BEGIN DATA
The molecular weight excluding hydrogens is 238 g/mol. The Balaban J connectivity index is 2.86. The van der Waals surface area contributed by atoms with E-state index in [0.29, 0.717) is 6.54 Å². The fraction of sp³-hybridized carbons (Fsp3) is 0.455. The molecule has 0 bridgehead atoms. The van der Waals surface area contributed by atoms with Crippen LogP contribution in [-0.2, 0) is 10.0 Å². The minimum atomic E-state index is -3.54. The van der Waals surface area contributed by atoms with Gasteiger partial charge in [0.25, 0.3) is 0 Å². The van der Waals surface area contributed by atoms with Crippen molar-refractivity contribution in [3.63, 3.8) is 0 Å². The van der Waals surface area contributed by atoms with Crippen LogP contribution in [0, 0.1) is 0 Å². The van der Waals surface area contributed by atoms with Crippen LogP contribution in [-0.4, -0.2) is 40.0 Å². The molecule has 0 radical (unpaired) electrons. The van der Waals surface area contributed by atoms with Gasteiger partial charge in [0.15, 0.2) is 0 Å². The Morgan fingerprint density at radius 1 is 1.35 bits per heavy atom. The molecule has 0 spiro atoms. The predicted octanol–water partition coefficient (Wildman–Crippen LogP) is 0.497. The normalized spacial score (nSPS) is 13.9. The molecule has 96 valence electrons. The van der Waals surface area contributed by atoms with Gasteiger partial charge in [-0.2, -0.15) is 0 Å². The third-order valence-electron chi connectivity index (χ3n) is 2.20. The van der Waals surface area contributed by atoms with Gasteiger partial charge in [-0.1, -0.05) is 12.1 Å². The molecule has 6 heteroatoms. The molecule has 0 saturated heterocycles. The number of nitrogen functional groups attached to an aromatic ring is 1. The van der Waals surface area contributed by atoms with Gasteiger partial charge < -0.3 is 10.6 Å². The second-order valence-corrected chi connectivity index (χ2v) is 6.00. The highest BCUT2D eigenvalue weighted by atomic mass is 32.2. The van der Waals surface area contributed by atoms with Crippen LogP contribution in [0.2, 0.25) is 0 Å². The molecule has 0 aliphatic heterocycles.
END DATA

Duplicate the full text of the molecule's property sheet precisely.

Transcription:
The molecular weight excluding hydrogens is 238 g/mol. The Balaban J connectivity index is 2.86. The van der Waals surface area contributed by atoms with E-state index in [0.29, 0.717) is 6.54 Å². The fraction of sp³-hybridized carbons (Fsp3) is 0.455. The molecule has 0 bridgehead atoms. The van der Waals surface area contributed by atoms with Crippen LogP contribution in [-0.2, 0) is 10.0 Å². The minimum atomic E-state index is -3.54. The van der Waals surface area contributed by atoms with Gasteiger partial charge in [0.25, 0.3) is 0 Å². The van der Waals surface area contributed by atoms with Crippen molar-refractivity contribution in [3.63, 3.8) is 0 Å². The van der Waals surface area contributed by atoms with Crippen LogP contribution in [0, 0.1) is 0 Å². The van der Waals surface area contributed by atoms with Crippen LogP contribution in [-0.4, -0.2) is 40.0 Å². The molecule has 0 radical (unpaired) electrons. The van der Waals surface area contributed by atoms with Gasteiger partial charge in [0.15, 0.2) is 0 Å². The Morgan fingerprint density at radius 1 is 1.35 bits per heavy atom. The molecule has 0 spiro atoms. The predicted octanol–water partition coefficient (Wildman–Crippen LogP) is 0.497. The normalized spacial score (nSPS) is 13.9. The molecule has 96 valence electrons. The van der Waals surface area contributed by atoms with Gasteiger partial charge in [-0.2, -0.15) is 0 Å². The third-order valence-electron chi connectivity index (χ3n) is 2.20. The van der Waals surface area contributed by atoms with Gasteiger partial charge in [-0.1, -0.05) is 12.1 Å². The molecule has 6 heteroatoms. The molecule has 0 saturated heterocycles. The number of nitrogen functional groups attached to an aromatic ring is 1. The van der Waals surface area contributed by atoms with Gasteiger partial charge < -0.3 is 10.6 Å². The second-order valence-corrected chi connectivity index (χ2v) is 6.00. The highest BCUT2D eigenvalue weighted by atomic mass is 32.2. The van der Waals surface area contributed by atoms with Crippen LogP contribution in [0.2, 0.25) is 0 Å². The molecule has 0 aliphatic heterocycles.